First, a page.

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قراءة كتاب Curiosities of Medical Experience

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‏اللغة: English
Curiosities of Medical Experience

Curiosities of Medical Experience

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دار النشر: Project Gutenberg
الصفحة رقم: 5


Affections of the Sight 420 Hellebore 426 Sympathies and Antipathies 428 The Archeus of Van Helmont 439 Monsters 443 Longevity 453 Cretinism 472 Temperaments 476 Solar Influence 482 Sweating Fever 485 Smallpox 491 Drunkenness 507 Decapitation 516 Mummies 518 Hydrophobia 527 Rise and Progress of Medicine 534 Medicine of the Chinese 552 Experiments on Living Animals 559






Various are the opinions concerning the cause of excessive corpulence. By some it is attributed to too great an activity in the digestive functions, producing a rapid assimilation of our food; by others, to the predominance of the liver: while indolence and apathy, such as is commonly observed in the wealthy monastic orders, are considered as occasioning a laxity of fibre favourable to this embonpoint. Boileau has thus described one of these fat lazy prelates, who

Muni d’un déjeûner,
Dormant d’un léger somme, attendait le dîner.
La jeunesse en sa fleur brille sur son visage;
Son menton sur son sein descend à triple étage;
Et son corps ramassé, dans sa courte grosseur,
Fait gémir les coussins sous sa molle épaisseur.

It is certain that exercise, anxiety of mind, want of sleep, and spare food, are circumstances opposed to fatness. This fact is illustrated by Shakspeare, when Cæsar says to Antony,

Let me have men about me that are fat,—
Sleek-headed men, and such as sleep o’ nights;
Yon Cassius has a lean and hungry look,
He thinks too much: such men are dangerous.

Antony and Dolabella were both men of some corpulence. The Roman ladies dreaded above all things too voluminous a development of the bosom: to prevent it they were in the habit of applying to their breasts the raw flesh of a fish called Angel. Hippocrates has maintained that obesity was an obstacle to conception. This assertion which was partaken by other medical writers, may, in some measure account for the dread of corpulence. Strange indeed have been the fancies on this subject amongst various nations.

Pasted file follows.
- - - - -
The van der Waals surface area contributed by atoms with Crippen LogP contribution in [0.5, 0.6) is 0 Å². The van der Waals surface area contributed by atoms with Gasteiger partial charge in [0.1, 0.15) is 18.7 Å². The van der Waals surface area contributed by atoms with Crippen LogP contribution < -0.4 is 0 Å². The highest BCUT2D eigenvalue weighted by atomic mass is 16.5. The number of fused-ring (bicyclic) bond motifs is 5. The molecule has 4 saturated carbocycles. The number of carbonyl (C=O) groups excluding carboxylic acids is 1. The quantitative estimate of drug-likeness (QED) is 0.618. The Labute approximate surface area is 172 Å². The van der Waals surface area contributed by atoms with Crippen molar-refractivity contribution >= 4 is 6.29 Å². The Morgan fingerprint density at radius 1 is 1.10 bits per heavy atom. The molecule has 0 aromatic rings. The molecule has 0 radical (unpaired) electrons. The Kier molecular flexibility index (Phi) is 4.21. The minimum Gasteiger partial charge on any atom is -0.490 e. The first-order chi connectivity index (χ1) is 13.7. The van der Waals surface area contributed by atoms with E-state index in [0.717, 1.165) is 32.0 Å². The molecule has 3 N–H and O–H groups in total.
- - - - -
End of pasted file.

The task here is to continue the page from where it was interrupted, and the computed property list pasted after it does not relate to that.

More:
Fat is a fluid similar to vegetable oils, inodorous, and lighter than water; besides the elements common to water, to oils, and wax, it contains carbon, hydrogen, and sebacic acid, which is pretty similar to the acetic. Human fat, like that of other animals, has been frequently employed for various purposes. A story is told of an Irish tallowchandler, who, during the invasion of Cromwell’s army, made candles with the fat of Englishmen, which were remarkable for their good quality; but when the times became more tranquil, his goods were of an inferior kind, and when one of his customers complained of his candles falling off, he apologised by saying, “I am sorry to inform you that the times are so bad that I have been short of Englishmen for a long time.”

Obesity may be considered a serious evil, and has exposed corpulent persons to many désagrémens. The ancients held fat people in sovereign contempt. Some of the Gentoos enter their dwellings by a hole in the roof; and any fat person who cannot get through it, they consider as an excommunicated offender who has not been able to rid himself of his sins. An Eastern prince had an officer to regulate the size of his subjects, and who dieted the unwieldy ones to reduce them to a proper volume. In China this calamity is considered a blessing, a man’s intellectual qualities are esteemed in the ratio of corporeal bulk.

There are cases on record among ourselves where unwieldiness led to estimation. The corpulent antiquarian Grose was requested by his butcher to tell all his friends that he bought his meat from him; and the paviers of Cambridge used to say, “God bless you, sir!” to a huge professor when he walked over their work. Fatness has often been the butt of jocularity. Dr. Stafford, who was enormously fat, was honoured with this epitaph:

Take heed, O good traveller, and do not tread hard,
For here lies Dr. Stafford, in all this church-yard.

And the following lines were inscribed on the tomb of a corpulent chandler:

Here lies in earth an honest fellow,
Who died by fat and lived by tallow.

Dr. Beddoes was so uncomfortably stout that